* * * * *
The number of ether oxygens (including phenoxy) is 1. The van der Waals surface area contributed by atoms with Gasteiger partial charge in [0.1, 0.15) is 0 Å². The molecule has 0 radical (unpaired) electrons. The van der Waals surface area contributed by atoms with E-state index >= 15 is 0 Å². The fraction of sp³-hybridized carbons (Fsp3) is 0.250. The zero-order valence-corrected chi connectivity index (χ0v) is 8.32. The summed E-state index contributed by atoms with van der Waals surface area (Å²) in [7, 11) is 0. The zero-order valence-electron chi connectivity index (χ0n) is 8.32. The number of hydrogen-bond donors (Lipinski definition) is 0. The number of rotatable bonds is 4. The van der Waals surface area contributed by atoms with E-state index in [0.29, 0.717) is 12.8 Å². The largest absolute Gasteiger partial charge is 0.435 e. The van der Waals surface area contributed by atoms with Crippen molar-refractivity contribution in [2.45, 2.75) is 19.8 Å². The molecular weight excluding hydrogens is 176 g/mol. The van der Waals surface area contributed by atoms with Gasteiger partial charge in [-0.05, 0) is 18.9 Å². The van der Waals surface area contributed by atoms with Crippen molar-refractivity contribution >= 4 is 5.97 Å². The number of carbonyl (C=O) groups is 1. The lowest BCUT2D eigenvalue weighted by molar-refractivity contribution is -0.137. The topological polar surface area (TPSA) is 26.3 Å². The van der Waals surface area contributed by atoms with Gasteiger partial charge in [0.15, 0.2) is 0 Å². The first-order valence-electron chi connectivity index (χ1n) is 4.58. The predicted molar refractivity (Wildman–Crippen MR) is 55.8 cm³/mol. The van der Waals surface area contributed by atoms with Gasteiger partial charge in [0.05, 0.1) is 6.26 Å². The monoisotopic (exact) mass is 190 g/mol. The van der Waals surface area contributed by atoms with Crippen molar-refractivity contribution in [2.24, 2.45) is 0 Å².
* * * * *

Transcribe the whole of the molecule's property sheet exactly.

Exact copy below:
The number of ether oxygens (including phenoxy) is 1. The van der Waals surface area contributed by atoms with Gasteiger partial charge in [0.1, 0.15) is 0 Å². The molecule has 0 radical (unpaired) electrons. The van der Waals surface area contributed by atoms with E-state index >= 15 is 0 Å². The fraction of sp³-hybridized carbons (Fsp3) is 0.250. The zero-order valence-corrected chi connectivity index (χ0v) is 8.32. The summed E-state index contributed by atoms with van der Waals surface area (Å²) in [7, 11) is 0. The zero-order valence-electron chi connectivity index (χ0n) is 8.32. The number of hydrogen-bond donors (Lipinski definition) is 0. The number of rotatable bonds is 4. The van der Waals surface area contributed by atoms with E-state index in [0.29, 0.717) is 12.8 Å². The largest absolute Gasteiger partial charge is 0.435 e. The van der Waals surface area contributed by atoms with Crippen molar-refractivity contribution in [2.45, 2.75) is 19.8 Å². The molecular weight excluding hydrogens is 176 g/mol. The van der Waals surface area contributed by atoms with Gasteiger partial charge in [-0.05, 0) is 18.9 Å². The van der Waals surface area contributed by atoms with Crippen molar-refractivity contribution >= 4 is 5.97 Å². The number of carbonyl (C=O) groups is 1. The lowest BCUT2D eigenvalue weighted by molar-refractivity contribution is -0.137. The topological polar surface area (TPSA) is 26.3 Å². The van der Waals surface area contributed by atoms with Gasteiger partial charge in [0.15, 0.2) is 0 Å². The first-order valence-electron chi connectivity index (χ1n) is 4.58. The predicted molar refractivity (Wildman–Crippen MR) is 55.8 cm³/mol. The van der Waals surface area contributed by atoms with Gasteiger partial charge in [0.05, 0.1) is 6.26 Å². The monoisotopic (exact) mass is 190 g/mol. The van der Waals surface area contributed by atoms with Crippen molar-refractivity contribution in [2.24, 2.45) is 0 Å².